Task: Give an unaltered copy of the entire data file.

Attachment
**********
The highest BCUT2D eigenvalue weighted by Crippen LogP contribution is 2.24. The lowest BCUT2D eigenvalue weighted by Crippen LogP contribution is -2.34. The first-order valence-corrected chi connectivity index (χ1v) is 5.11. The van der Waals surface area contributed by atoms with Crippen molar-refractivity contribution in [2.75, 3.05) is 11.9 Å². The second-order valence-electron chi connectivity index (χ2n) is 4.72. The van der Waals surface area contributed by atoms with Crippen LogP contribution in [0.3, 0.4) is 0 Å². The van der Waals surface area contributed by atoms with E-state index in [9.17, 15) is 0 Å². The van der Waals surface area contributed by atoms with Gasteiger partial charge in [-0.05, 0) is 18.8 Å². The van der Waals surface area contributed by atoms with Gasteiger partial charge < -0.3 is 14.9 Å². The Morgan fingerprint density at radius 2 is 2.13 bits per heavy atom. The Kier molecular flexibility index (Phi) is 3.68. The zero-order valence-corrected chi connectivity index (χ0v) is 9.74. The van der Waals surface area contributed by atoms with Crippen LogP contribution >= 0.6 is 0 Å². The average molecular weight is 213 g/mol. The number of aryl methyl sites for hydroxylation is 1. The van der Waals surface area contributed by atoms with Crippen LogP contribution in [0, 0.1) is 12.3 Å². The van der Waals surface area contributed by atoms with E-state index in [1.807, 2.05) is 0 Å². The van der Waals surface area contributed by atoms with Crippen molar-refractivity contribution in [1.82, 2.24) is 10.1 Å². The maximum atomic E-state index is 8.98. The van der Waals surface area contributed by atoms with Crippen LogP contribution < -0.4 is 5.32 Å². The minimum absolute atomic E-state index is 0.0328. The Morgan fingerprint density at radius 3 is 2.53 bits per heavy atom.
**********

The highest BCUT2D eigenvalue weighted by Crippen LogP contribution is 2.24. The lowest BCUT2D eigenvalue weighted by Crippen LogP contribution is -2.34. The first-order valence-corrected chi connectivity index (χ1v) is 5.11. The van der Waals surface area contributed by atoms with Crippen molar-refractivity contribution in [2.75, 3.05) is 11.9 Å². The second-order valence-electron chi connectivity index (χ2n) is 4.72. The van der Waals surface area contributed by atoms with Crippen LogP contribution in [0.3, 0.4) is 0 Å². The van der Waals surface area contributed by atoms with E-state index in [9.17, 15) is 0 Å². The van der Waals surface area contributed by atoms with Gasteiger partial charge in [-0.05, 0) is 18.8 Å². The van der Waals surface area contributed by atoms with Gasteiger partial charge < -0.3 is 14.9 Å². The Morgan fingerprint density at radius 2 is 2.13 bits per heavy atom. The Kier molecular flexibility index (Phi) is 3.68. The zero-order valence-corrected chi connectivity index (χ0v) is 9.74. The van der Waals surface area contributed by atoms with Crippen LogP contribution >= 0.6 is 0 Å². The average molecular weight is 213 g/mol. The number of aryl methyl sites for hydroxylation is 1. The van der Waals surface area contributed by atoms with Crippen LogP contribution in [0, 0.1) is 12.3 Å². The van der Waals surface area contributed by atoms with E-state index in [1.807, 2.05) is 0 Å². The van der Waals surface area contributed by atoms with Crippen molar-refractivity contribution in [1.82, 2.24) is 10.1 Å². The maximum atomic E-state index is 8.98. The van der Waals surface area contributed by atoms with Crippen LogP contribution < -0.4 is 5.32 Å². The minimum absolute atomic E-state index is 0.0328. The Morgan fingerprint density at radius 3 is 2.53 bits per heavy atom.